TOP THREE BOOKS: THEOLOGY

Where to start?  Half my library could be shelved as theology, for crying out loud.

How about I start with disclaimers.  First, I am only dealing here with Christian theology books, although I’d like to give a shout out to The Complete Infidel’s Guide to the Koran.  That book is . . . how can one say . . . interesting.  Second, I’m lumping prayer, devotional, biblical studies, and books about church into this category.  That might not be fair, but I have no intention of dragging this out to that level of precision.  I didn’t do it for fiction and I’m not going to do it here.  Third, I recognize that not many people read theology (at least not as many who read fiction or biographies) but since it is an important part of my reading background, I want to include it in this series.  After all, these are my top three books.

Christian Theology, Millard Erickson
Christian Theology, Millard Erickson
The Green Monster, all 1312 Pages of It

In seminary we called this thing the Green Monster, even though my copy is blue.  One should think of this work as more of a reference piece than a theology book you’d sit down and read in a day or two.  Instead, I think every home should have it on the shelf in order to do a study on the Trinity, soteriology, or the divinity of Jesus.  Erickson’s  work is huge, but the chapters are relatively bite size with precise language yet not overly technical.  I also find that he avoids the problems I have with other theologians, which is to say that he is even handed in treating subjects from differing positions without compromising where he really stands on the subject.

The Reason for God, Tim Keller

Tim Keller may well be the smartest person in North America.  He certainly has gotten everyone’s attention with his amazingly successful church in New York City.  The reason I love this book is because it is intelligent and shrewd in dealing with all of the tough questions and criticisms that those of us who believe are often accosted with–faith and science, the veracity of the Bible, and the idea of judgment just to name a few.  I almost listed C.S. Lewis’ Mere Christianity here instead of Keller.  Lewis, of course, is much more classical in his approach but Keller does for our age what Lewis did sixty years ago and he does it against the backdrop of contemporary culture.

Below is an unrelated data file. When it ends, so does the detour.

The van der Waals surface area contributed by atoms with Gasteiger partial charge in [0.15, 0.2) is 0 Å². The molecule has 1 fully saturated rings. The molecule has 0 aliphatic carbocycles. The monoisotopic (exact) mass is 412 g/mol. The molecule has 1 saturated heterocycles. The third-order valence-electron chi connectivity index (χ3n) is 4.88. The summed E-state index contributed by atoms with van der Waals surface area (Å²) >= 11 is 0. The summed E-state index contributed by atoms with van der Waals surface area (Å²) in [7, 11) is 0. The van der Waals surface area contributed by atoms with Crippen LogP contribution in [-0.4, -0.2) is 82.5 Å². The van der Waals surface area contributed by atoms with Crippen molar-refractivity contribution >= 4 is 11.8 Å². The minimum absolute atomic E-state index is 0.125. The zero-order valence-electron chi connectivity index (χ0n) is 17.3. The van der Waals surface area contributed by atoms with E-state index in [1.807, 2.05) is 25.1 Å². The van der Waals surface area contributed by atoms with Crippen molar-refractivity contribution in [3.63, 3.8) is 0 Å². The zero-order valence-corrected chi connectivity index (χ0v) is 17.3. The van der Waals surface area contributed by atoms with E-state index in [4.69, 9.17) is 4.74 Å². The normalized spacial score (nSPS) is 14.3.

Plus, he quotes Darth Vader.  How can you not love a theologian who quotes Darth Vader.  In fact, I’m so impressed by Keller he gets a line in my new novel.

Worship is a Verb, Robert Webber

Liturgy.  Silence.  Participation.  Beauty.  Time.  Scripture.  These are all foundational elements to Christian worship that are often missing form most evangelical churches.  Robert Webber teaches us that they are important and tells us how to integrate them without (and this is particularly true of my tribe of Baptists, who are petrified of contemplation and transcendence) frightening everyone.  Most churches get two things wrong:  Worship and spiritual formations which are replaced with a show and programs.  Webber saw all of this coming when he wrote this classic in 1985.  It is a little dated now, but it is still true.

I only have a couple, yea verily, maybe three more of these posts on my top three books left.  But here are three really great theology books that I love and treasure.  I’d like to know what your favorites are.